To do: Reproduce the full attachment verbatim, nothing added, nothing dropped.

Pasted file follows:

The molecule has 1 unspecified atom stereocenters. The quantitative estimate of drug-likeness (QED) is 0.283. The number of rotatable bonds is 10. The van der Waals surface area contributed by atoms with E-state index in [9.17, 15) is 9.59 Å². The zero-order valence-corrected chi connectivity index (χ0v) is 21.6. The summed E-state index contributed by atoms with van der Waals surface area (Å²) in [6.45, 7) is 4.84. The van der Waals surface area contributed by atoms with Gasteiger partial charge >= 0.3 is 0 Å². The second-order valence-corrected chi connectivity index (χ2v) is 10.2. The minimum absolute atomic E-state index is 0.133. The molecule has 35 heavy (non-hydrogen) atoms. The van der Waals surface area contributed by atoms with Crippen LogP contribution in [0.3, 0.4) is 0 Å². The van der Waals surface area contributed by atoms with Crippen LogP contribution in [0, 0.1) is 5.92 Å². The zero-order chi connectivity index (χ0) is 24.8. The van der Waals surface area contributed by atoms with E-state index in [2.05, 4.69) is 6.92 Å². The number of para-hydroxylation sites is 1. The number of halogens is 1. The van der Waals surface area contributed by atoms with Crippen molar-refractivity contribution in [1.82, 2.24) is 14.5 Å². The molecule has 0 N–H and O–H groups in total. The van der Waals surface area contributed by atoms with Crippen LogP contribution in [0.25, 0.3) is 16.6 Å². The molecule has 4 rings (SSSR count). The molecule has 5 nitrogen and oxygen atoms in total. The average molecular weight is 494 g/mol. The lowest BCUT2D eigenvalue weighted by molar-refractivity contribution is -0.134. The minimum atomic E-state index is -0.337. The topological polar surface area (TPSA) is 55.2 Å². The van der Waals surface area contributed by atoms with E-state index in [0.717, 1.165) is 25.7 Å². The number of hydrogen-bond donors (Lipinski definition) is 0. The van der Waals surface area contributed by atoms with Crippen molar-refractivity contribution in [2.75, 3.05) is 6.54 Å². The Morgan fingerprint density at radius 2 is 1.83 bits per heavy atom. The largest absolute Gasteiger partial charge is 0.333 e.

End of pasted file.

The molecule has 1 unspecified atom stereocenters. The quantitative estimate of drug-likeness (QED) is 0.283. The number of rotatable bonds is 10. The van der Waals surface area contributed by atoms with E-state index in [9.17, 15) is 9.59 Å². The zero-order valence-corrected chi connectivity index (χ0v) is 21.6. The summed E-state index contributed by atoms with van der Waals surface area (Å²) in [6.45, 7) is 4.84. The van der Waals surface area contributed by atoms with Gasteiger partial charge >= 0.3 is 0 Å². The second-order valence-corrected chi connectivity index (χ2v) is 10.2. The minimum absolute atomic E-state index is 0.133. The molecule has 35 heavy (non-hydrogen) atoms. The van der Waals surface area contributed by atoms with Crippen LogP contribution in [0.3, 0.4) is 0 Å². The van der Waals surface area contributed by atoms with Crippen LogP contribution in [0, 0.1) is 5.92 Å². The zero-order chi connectivity index (χ0) is 24.8. The van der Waals surface area contributed by atoms with E-state index in [2.05, 4.69) is 6.92 Å². The number of para-hydroxylation sites is 1. The number of halogens is 1. The van der Waals surface area contributed by atoms with Crippen molar-refractivity contribution in [1.82, 2.24) is 14.5 Å². The molecule has 0 N–H and O–H groups in total. The van der Waals surface area contributed by atoms with Crippen LogP contribution in [0.25, 0.3) is 16.6 Å². The molecule has 4 rings (SSSR count). The molecule has 5 nitrogen and oxygen atoms in total. The average molecular weight is 494 g/mol. The lowest BCUT2D eigenvalue weighted by molar-refractivity contribution is -0.134. The minimum atomic E-state index is -0.337. The topological polar surface area (TPSA) is 55.2 Å². The van der Waals surface area contributed by atoms with E-state index in [0.717, 1.165) is 25.7 Å². The number of hydrogen-bond donors (Lipinski definition) is 0. The van der Waals surface area contributed by atoms with Crippen molar-refractivity contribution in [2.75, 3.05) is 6.54 Å². The Morgan fingerprint density at radius 2 is 1.83 bits per heavy atom. The largest absolute Gasteiger partial charge is 0.333 e.